Terje, I used “notionally hands off” for a reason. Of course, given the need for utilities to get physical access to sites all over the country, and for rules on how they should interface, there is no such thing as a “hands off” policy, unless you interpret, say, Somalia as an instance where the state has well and truly butted out. But, the policy of the last fifteen years was motivated by the idea that if the rules could be set correctly, “the market” would sort things out.

    In the rhelm of wireless voice and data service it has pretty much worked itself out. In wired services there was a lot of interference relating to mandated access. Regulated interconnect rules were probably reasonably enough but when somebody is forced to rent out something they supposedly own at a price decided by others it is hard to stomach references to a free market. Perhaps hands off was never going to happen but then we should not make reference to a hands off era. It was not even a lightly regulated era.

  49. observa
    April 9th, 2009 at 19:16 | #49

    Here’s the KGB interrogating Conroy-
    http://www.businessspectator.com.au/bs.nsf/Article/KGB-INTERROGATION-Stephen-Conroy-pd20090409-QWVYH?OpenDocument&src=sph
    Notice he admits Labor voted against separation when Telstra was privatised and now the big stick(taxpayer competition) approach with Telstra shareholders. You can see why the serious investors have deserted Telstra and left it to the mums and dads to get done over.

  50. rog
    April 9th, 2009 at 19:45 | #50

    If you want to be “competitve with a rapidly emerging Asia” you might need to look at the cost of labour otherwise it is just idle speculation.

  51. April 9th, 2009 at 21:22 | #51

    JohnQ: stop with the Howard-era mindset that Telstra could be privatised but somehow controlled by government. It doesn’t even work for the ABC or the Defence Department, and they’re wholly woned. Why would it work for Telstra?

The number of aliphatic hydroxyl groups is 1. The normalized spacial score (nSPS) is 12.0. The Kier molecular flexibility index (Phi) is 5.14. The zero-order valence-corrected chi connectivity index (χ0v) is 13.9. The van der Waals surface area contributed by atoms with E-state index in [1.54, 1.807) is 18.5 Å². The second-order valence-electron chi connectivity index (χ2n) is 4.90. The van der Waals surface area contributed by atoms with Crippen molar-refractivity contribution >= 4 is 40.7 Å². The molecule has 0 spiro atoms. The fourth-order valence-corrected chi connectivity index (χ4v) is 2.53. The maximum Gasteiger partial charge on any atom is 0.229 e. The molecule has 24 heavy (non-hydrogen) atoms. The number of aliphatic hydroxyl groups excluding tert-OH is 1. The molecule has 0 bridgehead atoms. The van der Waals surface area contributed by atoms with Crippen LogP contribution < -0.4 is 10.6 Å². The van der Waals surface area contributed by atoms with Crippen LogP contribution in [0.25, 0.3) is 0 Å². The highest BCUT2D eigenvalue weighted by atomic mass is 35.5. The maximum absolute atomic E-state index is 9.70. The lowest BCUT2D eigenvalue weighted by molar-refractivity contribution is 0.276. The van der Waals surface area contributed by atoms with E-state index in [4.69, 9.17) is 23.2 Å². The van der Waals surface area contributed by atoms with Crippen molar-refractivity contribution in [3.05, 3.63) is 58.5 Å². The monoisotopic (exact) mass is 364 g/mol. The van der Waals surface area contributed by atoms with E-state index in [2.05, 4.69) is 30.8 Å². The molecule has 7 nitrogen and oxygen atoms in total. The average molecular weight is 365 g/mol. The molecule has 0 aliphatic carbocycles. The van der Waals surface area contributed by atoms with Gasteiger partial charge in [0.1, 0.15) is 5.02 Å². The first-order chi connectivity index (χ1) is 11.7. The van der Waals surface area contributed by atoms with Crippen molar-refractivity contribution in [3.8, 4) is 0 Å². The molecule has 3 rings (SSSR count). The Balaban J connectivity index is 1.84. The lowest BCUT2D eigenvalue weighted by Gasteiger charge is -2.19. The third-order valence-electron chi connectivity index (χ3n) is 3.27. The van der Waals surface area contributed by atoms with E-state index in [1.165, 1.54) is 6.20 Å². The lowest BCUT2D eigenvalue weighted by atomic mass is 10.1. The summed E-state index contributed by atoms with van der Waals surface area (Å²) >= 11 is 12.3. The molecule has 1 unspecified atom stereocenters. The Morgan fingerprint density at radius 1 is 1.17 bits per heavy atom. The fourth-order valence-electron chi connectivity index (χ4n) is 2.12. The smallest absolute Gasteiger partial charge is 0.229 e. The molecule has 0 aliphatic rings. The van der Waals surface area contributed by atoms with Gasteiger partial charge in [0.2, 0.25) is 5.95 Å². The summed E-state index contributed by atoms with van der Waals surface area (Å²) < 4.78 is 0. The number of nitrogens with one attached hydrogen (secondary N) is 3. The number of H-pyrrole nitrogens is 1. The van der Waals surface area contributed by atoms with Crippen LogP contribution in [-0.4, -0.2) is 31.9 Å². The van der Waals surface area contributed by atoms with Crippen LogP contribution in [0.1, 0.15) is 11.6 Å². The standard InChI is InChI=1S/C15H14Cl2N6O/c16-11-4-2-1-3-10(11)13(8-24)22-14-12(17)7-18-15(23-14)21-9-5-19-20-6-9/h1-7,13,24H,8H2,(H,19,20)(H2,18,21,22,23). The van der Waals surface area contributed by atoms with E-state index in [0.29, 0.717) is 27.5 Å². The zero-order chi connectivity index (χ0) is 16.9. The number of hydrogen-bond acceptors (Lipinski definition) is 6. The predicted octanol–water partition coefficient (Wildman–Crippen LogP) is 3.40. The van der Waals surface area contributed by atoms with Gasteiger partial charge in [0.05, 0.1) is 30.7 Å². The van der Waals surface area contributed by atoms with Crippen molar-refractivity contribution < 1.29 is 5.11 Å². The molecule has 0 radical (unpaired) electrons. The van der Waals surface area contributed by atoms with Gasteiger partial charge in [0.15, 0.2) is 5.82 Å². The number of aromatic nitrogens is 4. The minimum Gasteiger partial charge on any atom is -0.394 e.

Telstra’s only course of action is to live up to its own rhetoric and build a faster, better network sooner. Good luck with that. The zero-sum game with government has to stop. Get in there and show us how it’s done, Telstra. If the government overtakes Telstra in taking a decade to fibre-optic the country and impose 2009 technology on 2019, then Telstra does not deserve to survive (as a private, public or any other concern). Twiggy Forrest has more free enterprise spirit in any of his toes than all of Telstra put together and squared.

    At the risk of sounding like Joe Hockey, the Snowy Mountains Scheme was not built on the basis of testable and accurate projections of power usage needs in the second half of the twentieth century. It would have also faced risks from Australia’s enormous coal reserves and the prospect of an Australian nuclear power industry. Similarly, the Sydney Opera House was not built to accommodate the arts industry of 1950s Sydney, when you could have just paid Patrick White to bung on an extension to his home.